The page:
I own and show Borzoi and Shiba Inu. I breed under the “Kyrov” prefix and have shown and bred Borzoi for over 40 years. The love of Sighthounds is a family affair, as my sister, Julie Roche of Qamari Afghans, is a prominent Afghan Hound breeder in the US. I have bred many top-ranked Borzoi, including two Number One Borzoi (Breed System) in the US, in 2001 and 2002, and the National Specialty Winners Dog and Best of Winners Borzoi in April of 2019. I have bred eighty-six American Champion Borzoi in my lifetime. I’ve been presented with the prestigious Borzoi Club of America’s Top Breeder of the Year award twice. I have bred Best in Show and Specialty Best in Show Borzoi, and National Specialty Best of Breed, Best of Winners, and Best in Sweepstakes winners. My Borzoi have also competed and held titles in coursing and obedience. My home-bred SBIS Ch. Kyrov’s Crescendo is one of the top-producing sires in Borzoi history. Kyrov lines can be found behind many of the successful Borzoi kennels in America, Japan, China, Europe, and Australia.

I live in Colorado with my husband and two children. I work as a Veterinary Technician and I’m part of the management team at the esteemed VCA Alameda East Veterinary Hospital. I was part of the veterinary team featured on Animal Planet’s popular Emergency Vets television show.

I have owned and shown Borzoi for 42 years. I earned my judging license a bit over 15 years ago.

Do I have any hobbies or interests apart from purebred dogs? Not really. Dogs consume most of my waking hours, since I work in the veterinary field as well.

Can I talk about my introduction to Sighthounds? My sister, who is three years older, showed and bred Afghan Hounds. She introduced me to the world of Sighthounds, and actually found my first Borzoi through a friend who had both Afghans and Borzoi. I bought that dog with my college book money, and moved into a basement apartment under an old house so that I could have him with me while I was going to college. My parents were not at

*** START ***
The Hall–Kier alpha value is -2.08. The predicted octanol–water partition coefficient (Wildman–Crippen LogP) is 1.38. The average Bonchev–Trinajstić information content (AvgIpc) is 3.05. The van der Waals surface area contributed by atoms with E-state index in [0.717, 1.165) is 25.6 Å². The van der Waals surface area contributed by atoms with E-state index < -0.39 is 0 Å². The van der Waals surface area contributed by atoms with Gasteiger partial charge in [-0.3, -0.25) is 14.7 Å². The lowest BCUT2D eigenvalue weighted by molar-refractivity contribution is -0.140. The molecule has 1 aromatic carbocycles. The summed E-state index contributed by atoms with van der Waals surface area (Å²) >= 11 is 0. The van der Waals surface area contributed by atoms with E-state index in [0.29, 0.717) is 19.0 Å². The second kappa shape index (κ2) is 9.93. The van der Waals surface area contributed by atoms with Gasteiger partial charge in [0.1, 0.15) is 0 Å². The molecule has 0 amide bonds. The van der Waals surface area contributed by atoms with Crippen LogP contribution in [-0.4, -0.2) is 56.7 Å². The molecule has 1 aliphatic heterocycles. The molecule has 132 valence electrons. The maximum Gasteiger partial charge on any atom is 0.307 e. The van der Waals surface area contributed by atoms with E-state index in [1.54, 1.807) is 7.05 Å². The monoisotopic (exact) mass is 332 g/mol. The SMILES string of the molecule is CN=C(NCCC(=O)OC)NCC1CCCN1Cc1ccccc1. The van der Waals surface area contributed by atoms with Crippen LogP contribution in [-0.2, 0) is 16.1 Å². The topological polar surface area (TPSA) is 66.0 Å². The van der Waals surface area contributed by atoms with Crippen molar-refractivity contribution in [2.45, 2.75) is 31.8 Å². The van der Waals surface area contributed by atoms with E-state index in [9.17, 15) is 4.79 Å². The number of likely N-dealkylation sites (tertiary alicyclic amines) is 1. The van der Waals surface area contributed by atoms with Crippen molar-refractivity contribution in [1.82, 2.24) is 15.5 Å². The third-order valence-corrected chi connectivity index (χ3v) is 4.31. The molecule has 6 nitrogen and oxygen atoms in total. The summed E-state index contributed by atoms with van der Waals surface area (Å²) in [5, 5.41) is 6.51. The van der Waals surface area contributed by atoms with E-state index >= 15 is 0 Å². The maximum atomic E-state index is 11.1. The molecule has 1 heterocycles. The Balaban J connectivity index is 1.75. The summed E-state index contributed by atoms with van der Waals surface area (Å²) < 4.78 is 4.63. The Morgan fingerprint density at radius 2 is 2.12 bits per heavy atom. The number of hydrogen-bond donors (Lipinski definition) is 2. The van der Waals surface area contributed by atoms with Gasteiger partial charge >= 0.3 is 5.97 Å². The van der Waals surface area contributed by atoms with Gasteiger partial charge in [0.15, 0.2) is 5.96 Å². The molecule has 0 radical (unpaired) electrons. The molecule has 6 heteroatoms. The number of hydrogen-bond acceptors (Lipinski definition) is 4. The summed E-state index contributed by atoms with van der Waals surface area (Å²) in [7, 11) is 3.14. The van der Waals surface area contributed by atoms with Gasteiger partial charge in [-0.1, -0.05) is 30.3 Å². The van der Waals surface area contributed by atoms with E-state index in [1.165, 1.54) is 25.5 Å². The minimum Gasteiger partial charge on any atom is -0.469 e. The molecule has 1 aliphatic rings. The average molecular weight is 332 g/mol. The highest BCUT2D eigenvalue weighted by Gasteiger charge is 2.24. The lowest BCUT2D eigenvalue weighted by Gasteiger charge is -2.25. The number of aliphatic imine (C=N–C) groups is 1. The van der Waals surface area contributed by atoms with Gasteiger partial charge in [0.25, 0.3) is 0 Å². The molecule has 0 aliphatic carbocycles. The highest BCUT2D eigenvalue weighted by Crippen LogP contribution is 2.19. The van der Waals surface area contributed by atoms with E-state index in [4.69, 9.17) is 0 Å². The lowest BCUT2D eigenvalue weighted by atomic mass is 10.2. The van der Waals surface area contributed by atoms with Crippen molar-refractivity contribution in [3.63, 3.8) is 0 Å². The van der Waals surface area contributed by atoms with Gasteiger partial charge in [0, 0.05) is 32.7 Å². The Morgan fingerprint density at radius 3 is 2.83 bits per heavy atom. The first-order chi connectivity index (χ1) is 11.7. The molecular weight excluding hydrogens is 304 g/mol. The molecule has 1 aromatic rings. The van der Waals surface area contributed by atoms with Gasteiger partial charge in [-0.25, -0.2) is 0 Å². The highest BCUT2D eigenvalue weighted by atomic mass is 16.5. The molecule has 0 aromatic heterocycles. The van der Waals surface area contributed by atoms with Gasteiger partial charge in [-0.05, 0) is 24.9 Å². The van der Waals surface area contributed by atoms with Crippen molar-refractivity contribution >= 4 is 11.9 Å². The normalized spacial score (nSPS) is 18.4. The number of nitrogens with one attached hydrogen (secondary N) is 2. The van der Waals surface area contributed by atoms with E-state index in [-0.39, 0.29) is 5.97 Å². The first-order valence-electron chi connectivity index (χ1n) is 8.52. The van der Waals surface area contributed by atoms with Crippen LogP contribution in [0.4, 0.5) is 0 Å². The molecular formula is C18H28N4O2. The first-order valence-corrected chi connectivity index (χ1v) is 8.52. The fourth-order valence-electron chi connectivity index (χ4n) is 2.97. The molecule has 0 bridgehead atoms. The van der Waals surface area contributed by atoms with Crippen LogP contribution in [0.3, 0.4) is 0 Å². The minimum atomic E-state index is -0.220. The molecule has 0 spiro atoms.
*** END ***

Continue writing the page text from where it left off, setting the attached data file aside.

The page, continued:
all happy.

Have I bred any influential Sighthounds or shown any notable winners? SBIS Ch. Kyrov’s Crescendo ROMX-C (Producer of Merit Excellent – Conformation) was from the first litter I bred. He was a Specialty BOB winner, Multiple Group winner, ranked in the Top 5 for several years, and won BOB at Westminster. I was so lucky to have him land in my whelping box so early in my breeding career. He went on to be a great producer and became a significant influence in Borzoi. I have also bred two No. 1 Borzoi (Breed System) in 2000 and 2001, and a Best in Show and National Specialty Best of Breed winner. Kyrov Borzoi have received many regional specialty wins and national rankings. I showed my own dogs for many years, but now my bad knees do not allow me to get around the ring fast enough to do them justice.

Can I speak a bit about breed-specific presentation in Sighthounds? Breed presentation is important in almost any breed. It is important that the exhibitor knows what is correct for the breed they show. For instance, a Borzoi should not be over-groomed. (We are seeing way too much of this lately.) It is fine to trim and clean them up a bit, but they should never be completely sculpted. It is also important to move a Sighthound at the correct speed for each breed. I don’t like to see Saluki, for example, racing around the ring at breakneck speeds.